Complex Addition of Harmonic Motions and the Phenomenon of Beats

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Harmonic motion can be represented by either trigonometric or complex exponential functions. Any vector in the - plane can be written as a complex number: , where is the amplitude (also called the norm) and is the phase (also called the argument). The projection onto the axis of such a rotating vector is the imaginary part of . According to Euler's formula, a complex number can be expressed as , where denotes the frequency of rotation in the counterclockwise direction and is time. Multiplying by shifts the phase.


This Demonstrations shows the addition of two independent harmonic motions in terms of complex numbers. The sum of two harmonic motions with nearly equal frequencies exhibits a phenomenon known as beats.


Contributed by: Frederick Wu (October 2010)
Additional contributions by: Wei Li
Open content licensed under CC BY-NC-SA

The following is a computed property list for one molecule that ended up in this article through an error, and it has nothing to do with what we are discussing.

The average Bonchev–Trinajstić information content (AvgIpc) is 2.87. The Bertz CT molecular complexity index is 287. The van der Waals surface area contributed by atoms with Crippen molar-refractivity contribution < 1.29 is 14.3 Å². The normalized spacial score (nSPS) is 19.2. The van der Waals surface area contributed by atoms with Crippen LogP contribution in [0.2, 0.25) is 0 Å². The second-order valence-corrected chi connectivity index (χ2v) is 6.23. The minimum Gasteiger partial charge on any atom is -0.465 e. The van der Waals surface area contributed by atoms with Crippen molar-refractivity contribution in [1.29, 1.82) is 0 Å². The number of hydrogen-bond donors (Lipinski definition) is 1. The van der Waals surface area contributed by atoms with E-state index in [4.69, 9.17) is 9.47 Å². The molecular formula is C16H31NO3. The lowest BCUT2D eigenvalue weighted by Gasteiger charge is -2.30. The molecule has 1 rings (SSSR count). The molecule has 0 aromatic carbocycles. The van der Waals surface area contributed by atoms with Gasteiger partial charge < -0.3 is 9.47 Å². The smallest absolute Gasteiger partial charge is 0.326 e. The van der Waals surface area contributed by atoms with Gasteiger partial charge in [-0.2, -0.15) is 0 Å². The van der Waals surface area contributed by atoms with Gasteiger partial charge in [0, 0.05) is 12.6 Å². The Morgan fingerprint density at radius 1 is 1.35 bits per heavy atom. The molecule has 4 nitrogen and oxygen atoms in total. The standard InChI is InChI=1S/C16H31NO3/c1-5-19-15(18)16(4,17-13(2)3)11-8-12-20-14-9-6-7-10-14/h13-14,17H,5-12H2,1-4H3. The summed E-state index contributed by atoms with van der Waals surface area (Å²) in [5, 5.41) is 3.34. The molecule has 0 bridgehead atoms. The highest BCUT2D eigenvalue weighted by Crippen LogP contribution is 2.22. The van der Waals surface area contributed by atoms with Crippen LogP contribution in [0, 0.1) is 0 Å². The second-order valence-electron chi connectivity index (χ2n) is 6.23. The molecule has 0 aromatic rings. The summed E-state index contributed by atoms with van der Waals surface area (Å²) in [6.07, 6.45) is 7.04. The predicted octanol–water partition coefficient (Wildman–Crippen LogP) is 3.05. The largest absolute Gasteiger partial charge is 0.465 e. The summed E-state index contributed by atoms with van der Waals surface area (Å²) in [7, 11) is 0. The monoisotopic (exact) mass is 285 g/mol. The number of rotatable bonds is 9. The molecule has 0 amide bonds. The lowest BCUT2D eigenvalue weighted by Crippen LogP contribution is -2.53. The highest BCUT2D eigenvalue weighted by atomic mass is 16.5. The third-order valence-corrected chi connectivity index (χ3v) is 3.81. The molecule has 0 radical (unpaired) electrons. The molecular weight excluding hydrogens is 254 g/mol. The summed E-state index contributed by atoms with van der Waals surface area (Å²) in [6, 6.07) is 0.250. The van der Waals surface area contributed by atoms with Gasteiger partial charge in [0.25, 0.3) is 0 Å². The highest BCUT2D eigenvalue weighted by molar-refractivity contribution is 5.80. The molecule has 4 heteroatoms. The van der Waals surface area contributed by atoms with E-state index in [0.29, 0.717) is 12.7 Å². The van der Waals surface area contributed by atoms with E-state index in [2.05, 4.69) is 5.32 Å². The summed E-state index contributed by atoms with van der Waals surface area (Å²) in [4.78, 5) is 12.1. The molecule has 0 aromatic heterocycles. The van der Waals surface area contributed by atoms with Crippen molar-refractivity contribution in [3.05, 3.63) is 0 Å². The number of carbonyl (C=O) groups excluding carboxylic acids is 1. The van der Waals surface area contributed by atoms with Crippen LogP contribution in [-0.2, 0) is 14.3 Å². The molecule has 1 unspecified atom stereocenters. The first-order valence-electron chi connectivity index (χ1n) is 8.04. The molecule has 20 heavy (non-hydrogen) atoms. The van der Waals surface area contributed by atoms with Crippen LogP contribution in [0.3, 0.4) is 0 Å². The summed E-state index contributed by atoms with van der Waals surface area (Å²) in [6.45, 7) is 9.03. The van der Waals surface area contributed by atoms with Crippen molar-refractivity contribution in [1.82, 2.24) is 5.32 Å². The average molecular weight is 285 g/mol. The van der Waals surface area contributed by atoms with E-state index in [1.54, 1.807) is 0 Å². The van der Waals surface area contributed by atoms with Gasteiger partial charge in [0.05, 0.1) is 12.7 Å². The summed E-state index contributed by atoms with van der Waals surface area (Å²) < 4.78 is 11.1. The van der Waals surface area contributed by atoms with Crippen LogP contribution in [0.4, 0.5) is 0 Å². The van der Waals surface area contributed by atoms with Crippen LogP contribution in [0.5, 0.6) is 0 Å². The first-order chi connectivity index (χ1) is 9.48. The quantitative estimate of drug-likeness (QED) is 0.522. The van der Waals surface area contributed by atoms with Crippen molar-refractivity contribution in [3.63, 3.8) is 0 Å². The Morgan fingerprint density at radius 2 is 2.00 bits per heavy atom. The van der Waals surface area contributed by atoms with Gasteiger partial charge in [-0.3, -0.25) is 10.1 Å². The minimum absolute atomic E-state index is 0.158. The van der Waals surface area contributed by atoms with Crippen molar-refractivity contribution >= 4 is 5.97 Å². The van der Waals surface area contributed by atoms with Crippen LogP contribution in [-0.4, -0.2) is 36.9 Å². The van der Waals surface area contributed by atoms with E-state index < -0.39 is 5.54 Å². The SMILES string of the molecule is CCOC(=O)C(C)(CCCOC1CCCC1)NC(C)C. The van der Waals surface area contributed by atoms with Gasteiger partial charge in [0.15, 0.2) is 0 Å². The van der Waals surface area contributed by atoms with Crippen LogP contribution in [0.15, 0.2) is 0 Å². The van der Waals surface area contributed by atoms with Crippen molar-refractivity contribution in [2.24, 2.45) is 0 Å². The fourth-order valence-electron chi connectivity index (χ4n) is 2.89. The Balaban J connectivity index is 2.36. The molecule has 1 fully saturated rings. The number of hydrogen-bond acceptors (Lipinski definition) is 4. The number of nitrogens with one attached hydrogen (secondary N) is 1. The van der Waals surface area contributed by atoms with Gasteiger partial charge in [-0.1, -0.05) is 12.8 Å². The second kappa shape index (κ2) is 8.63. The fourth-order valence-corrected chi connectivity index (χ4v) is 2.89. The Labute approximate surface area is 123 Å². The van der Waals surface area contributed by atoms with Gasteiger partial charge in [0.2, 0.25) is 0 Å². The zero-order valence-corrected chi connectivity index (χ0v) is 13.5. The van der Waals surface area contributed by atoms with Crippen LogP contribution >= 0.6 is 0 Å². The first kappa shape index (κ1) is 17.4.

Snapshot 1: shows how two harmonic motions are added using complex numbers (left graphics) and a time series plot (right graphics)

Snapshots 2 and 3: show the beat phenomenon at different frequencies when the frequencies of the two harmonic motions are close to each other

The phenomenon of beats is often observed in machines, structures, and electric power engineering. For example, it occurs in machines when the forcing frequency is close to the natural frequency of the system.


[1] S. S. Rao, Mechanical Vibrations, 4th ed., New York: Pearson, 2004 pp. 43–53.

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